Lebanon’s central bank targets Hezbollah’s finances

In what appears to be a response to the Hezbollah International Financing Prevention Act, a US law which aims to sanction international financial institutions that knowingly facilitate Hezbollah’s activities, the Banque du Liban has announced it will comply.

By: JNS.org and World Israel News Staff
Riad Salameh

Riad Salameh, governor of Lebanon’s central bank. (BDL)

The head of the powerful Banque du Liban (BDL), Lebanon’s central bank, said that he will comply with a United States finance law that targets the Lebanese Hezbollah terror organization.

Last December, the US government passed the Hezbollah International Financing Prevention Act, which aims to sanction international financial institutions that knowingly facilitate Hezbollah’s activities.

The US bill seeks to “prevent Hezbollah’s global logistics and financial network from operating in order to curtail funding of its domestic and international activities,” and to “utilize diplomatic, legislative, and executive avenues to combat Hezbollah’s criminal activities in order to block that organization’s ability to fund its global terrorist activities.”

Hezbollah denounced the bill when it was passed by the Senate, describing the decision as a “crime” against it and all liberals in the world.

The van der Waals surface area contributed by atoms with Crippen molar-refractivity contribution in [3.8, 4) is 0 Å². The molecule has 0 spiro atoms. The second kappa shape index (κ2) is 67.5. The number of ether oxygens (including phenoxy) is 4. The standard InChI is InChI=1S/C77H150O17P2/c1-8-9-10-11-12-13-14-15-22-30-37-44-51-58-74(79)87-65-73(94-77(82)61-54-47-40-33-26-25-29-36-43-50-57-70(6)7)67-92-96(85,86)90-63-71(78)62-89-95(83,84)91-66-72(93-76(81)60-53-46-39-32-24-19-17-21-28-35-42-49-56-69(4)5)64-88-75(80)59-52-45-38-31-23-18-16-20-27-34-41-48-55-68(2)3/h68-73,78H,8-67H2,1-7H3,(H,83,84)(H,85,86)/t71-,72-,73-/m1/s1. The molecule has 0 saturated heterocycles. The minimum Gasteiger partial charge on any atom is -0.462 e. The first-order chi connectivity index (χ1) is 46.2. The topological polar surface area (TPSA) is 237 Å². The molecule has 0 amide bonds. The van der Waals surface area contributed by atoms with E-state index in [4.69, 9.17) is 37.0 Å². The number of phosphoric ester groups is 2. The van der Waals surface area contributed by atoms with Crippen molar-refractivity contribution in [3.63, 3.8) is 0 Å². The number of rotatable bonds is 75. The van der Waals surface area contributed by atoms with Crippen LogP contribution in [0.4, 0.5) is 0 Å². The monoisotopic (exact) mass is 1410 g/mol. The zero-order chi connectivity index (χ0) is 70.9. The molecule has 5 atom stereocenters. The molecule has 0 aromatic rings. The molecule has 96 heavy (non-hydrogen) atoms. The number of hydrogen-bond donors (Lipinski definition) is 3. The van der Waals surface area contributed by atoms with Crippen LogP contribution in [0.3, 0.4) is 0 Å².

“The US law has to be implemented worldwide and in Lebanon,” said Riad Salameh, governor of Lebanon’s central bank, according to a report by Reuters. “It is not possible to guarantee credit stability if [the central bank] does not implement the US law.”

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“If we do not do that…our banking sector could become isolated from the world,” he said.

Lebanon’s banking sector, which accounts for 6 percent of the country’s gross domestic product (GDP), is one of the few institutions within Lebanon that is not dysfunctional or corrupt.

Lebanese banks have begun to close accounts of Hezbollah officials and their family members, and it has been reported that dozens such accounts have already been closed.

Hezbollah reacted with a campaign of severe criticism against Salameh and the Lebanese banking system, accusing them of “surrender[ing] to the American financial mandatory authority in Lebanon and warning that this would bring about the collapse of Lebanon’s currency and lead to “complete chaos” in the country. Hezbollah ministers charged the banks with “crossing every red line,” and other Hezbollah members leveled threats against the banks.

These reactions clearly indicate the scope of Hezbollah’s fears about the US law and its ramifications. It should be noted that in recent months Hezbollah has also been the target of sanctions by the Gulf states and several other Arab countries, which have designated it a terror organization and have begun expelling its operatives from their countries, the Middle East Media Research Institute (MEMRI) explained.

On May 14, the Lebanese daily Al-Nahar quoted sources in the Hezbollah-headed March 8 Forces as saying that the organization would not remain silent about the new guidelines released by Salameh, and that it would not back down from its demand that they be cancelled.

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This move against Hezbollah’s finances comes as its senior military commander, Mustafa Amine Badreddine, was killed in Syria, reportedly by Syrian rebel shelling.